Neil W. McCabe - 7/20/2014
The plaintiff in the landmark 2008 District of Columbia v. Heller that overturned the handgun ban in the nation’s capital praised the House passage of an amendment sponsored by Rep. Thomas H. Massie (R.-Ky.) that strikes down the district’s administrative obstruction of the Heller decision.“We have a Constitution that puts the district under the administrative and legislative authority of Congress,” said Richard A. “Dick” Heller, a special police officer in Washington, where he provides security at federal office buildings. Heller was an armed guard at the Supreme Court, forced to turn in his handgun at the end of his shift, when he filed his lawsuit.
“Criminals by definition don’t care about laws. They will get guns any way they can,” the Kentucky congressman said. “Strict gun control laws do nothing but prevent good people from being able to protect themselves and their families in the event of a robbery, home invasion, or other crime. Studies indicate that murder rates rise following bans on firearms.”
Heller said the Massie amendment to the District of Columbia’s Fiscal Year 2015 appropriation bill puts the district back in synch with the Constitution.
Washington Mayor Vincent C. Gray and the city council must stop thwarting the Heller decision and the gun rights of its residents by creating new paperwork and regulations that put back the handgun ban the Supreme Court overturned, he said.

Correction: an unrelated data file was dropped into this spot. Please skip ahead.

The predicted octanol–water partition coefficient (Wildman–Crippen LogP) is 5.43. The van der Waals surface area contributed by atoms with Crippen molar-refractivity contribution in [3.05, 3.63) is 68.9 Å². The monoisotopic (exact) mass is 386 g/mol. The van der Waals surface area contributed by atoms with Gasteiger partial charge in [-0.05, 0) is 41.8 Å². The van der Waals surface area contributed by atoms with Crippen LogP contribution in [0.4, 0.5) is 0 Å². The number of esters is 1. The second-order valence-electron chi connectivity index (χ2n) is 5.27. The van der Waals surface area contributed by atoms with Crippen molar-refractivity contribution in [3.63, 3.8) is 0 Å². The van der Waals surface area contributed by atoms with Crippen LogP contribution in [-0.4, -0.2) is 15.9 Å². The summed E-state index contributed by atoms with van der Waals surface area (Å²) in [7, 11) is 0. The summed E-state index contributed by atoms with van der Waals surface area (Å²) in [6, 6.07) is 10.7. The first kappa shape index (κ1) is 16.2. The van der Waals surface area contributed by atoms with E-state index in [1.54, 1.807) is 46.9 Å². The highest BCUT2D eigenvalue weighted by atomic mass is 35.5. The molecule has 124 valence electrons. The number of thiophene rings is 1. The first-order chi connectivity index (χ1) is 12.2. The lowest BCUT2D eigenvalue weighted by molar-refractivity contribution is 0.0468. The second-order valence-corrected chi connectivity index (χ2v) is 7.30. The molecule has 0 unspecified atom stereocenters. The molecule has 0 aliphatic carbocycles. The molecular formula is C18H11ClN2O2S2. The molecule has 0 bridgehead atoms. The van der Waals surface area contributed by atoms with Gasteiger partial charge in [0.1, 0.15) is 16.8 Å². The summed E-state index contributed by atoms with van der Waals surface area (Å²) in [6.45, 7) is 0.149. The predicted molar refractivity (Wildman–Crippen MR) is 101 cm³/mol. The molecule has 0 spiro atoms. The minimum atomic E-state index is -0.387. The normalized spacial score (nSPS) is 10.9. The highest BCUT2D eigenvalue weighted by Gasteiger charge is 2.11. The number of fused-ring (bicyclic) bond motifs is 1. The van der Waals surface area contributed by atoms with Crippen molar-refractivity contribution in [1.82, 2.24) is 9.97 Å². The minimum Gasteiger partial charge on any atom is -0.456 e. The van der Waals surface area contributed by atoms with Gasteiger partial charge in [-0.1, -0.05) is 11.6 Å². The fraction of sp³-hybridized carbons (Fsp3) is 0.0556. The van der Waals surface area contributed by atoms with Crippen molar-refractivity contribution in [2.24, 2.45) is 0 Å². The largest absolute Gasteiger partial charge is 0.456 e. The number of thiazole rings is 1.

“How convenient for DC’s Mayor Gray, and whole City Council for that matter, to forget we live by laws, not by the whims of power mad individuals, always trying to overstep their pay grade with government mission creep,” Heller said.
“We have a Constitution and a Second Amendment that carries within it it’s own standard of review stating: ‘shall not be infringed,’” he said. “Infringe is what the more-than-a-dozen regulations starting in 2008 do–from the: ‘We don’t like the color of your gun’ to saying: all gun owners must be fingerprinted like a criminal, registered, and perform the equivalent of reporting to a probation officer every three years.”
The district’s war on gun rights creates two realities, he said. “That’s just for the good guys, not the criminals–they just roam the streets, unmolested, with a gun in their pocket.”